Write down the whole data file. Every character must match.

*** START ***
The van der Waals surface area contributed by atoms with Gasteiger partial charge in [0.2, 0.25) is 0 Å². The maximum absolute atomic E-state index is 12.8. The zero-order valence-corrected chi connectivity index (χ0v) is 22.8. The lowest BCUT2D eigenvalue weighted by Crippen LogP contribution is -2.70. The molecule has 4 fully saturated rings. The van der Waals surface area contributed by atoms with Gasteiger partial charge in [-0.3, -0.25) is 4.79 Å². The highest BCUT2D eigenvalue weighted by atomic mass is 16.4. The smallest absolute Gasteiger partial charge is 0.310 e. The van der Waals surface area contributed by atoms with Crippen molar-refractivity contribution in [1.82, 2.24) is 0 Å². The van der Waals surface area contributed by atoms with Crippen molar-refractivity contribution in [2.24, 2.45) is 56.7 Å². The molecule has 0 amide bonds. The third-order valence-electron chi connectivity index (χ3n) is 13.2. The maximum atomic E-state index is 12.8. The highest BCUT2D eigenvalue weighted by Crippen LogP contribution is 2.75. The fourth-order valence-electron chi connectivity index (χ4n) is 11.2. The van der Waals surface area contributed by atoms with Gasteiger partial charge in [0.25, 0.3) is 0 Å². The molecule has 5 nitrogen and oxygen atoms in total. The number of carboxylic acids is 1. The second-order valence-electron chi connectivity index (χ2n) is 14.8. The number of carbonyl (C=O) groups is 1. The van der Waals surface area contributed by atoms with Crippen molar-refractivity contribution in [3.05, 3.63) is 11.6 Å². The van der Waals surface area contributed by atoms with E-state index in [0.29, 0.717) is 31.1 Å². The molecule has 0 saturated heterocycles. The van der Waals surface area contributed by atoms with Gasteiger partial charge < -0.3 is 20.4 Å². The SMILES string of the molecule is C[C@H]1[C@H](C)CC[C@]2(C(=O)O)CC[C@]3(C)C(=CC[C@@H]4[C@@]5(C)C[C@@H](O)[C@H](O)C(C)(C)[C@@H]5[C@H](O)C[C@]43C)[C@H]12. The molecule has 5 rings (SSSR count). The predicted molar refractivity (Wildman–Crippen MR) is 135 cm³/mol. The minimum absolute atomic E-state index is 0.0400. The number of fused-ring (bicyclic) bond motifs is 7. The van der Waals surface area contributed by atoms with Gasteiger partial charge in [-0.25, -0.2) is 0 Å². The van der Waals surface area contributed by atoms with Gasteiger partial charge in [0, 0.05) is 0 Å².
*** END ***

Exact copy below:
The van der Waals surface area contributed by atoms with Gasteiger partial charge in [0.2, 0.25) is 0 Å². The maximum absolute atomic E-state index is 12.8. The zero-order valence-corrected chi connectivity index (χ0v) is 22.8. The lowest BCUT2D eigenvalue weighted by Crippen LogP contribution is -2.70. The molecule has 4 fully saturated rings. The van der Waals surface area contributed by atoms with Gasteiger partial charge in [-0.3, -0.25) is 4.79 Å². The highest BCUT2D eigenvalue weighted by atomic mass is 16.4. The smallest absolute Gasteiger partial charge is 0.310 e. The van der Waals surface area contributed by atoms with Crippen molar-refractivity contribution in [1.82, 2.24) is 0 Å². The van der Waals surface area contributed by atoms with Crippen molar-refractivity contribution in [2.24, 2.45) is 56.7 Å². The molecule has 0 amide bonds. The third-order valence-electron chi connectivity index (χ3n) is 13.2. The maximum atomic E-state index is 12.8. The highest BCUT2D eigenvalue weighted by Crippen LogP contribution is 2.75. The fourth-order valence-electron chi connectivity index (χ4n) is 11.2. The van der Waals surface area contributed by atoms with Gasteiger partial charge in [0.25, 0.3) is 0 Å². The molecule has 5 nitrogen and oxygen atoms in total. The number of carboxylic acids is 1. The second-order valence-electron chi connectivity index (χ2n) is 14.8. The number of carbonyl (C=O) groups is 1. The van der Waals surface area contributed by atoms with Crippen molar-refractivity contribution in [3.05, 3.63) is 11.6 Å². The van der Waals surface area contributed by atoms with E-state index in [0.29, 0.717) is 31.1 Å². The molecule has 0 saturated heterocycles. The van der Waals surface area contributed by atoms with Gasteiger partial charge < -0.3 is 20.4 Å². The SMILES string of the molecule is C[C@H]1[C@H](C)CC[C@]2(C(=O)O)CC[C@]3(C)C(=CC[C@@H]4[C@@]5(C)C[C@@H](O)[C@H](O)C(C)(C)[C@@H]5[C@H](O)C[C@]43C)[C@H]12. The molecule has 5 rings (SSSR count). The predicted molar refractivity (Wildman–Crippen MR) is 135 cm³/mol. The minimum absolute atomic E-state index is 0.0400. The number of fused-ring (bicyclic) bond motifs is 7. The van der Waals surface area contributed by atoms with Gasteiger partial charge in [-0.25, -0.2) is 0 Å². The van der Waals surface area contributed by atoms with Gasteiger partial charge in [0, 0.05) is 0 Å².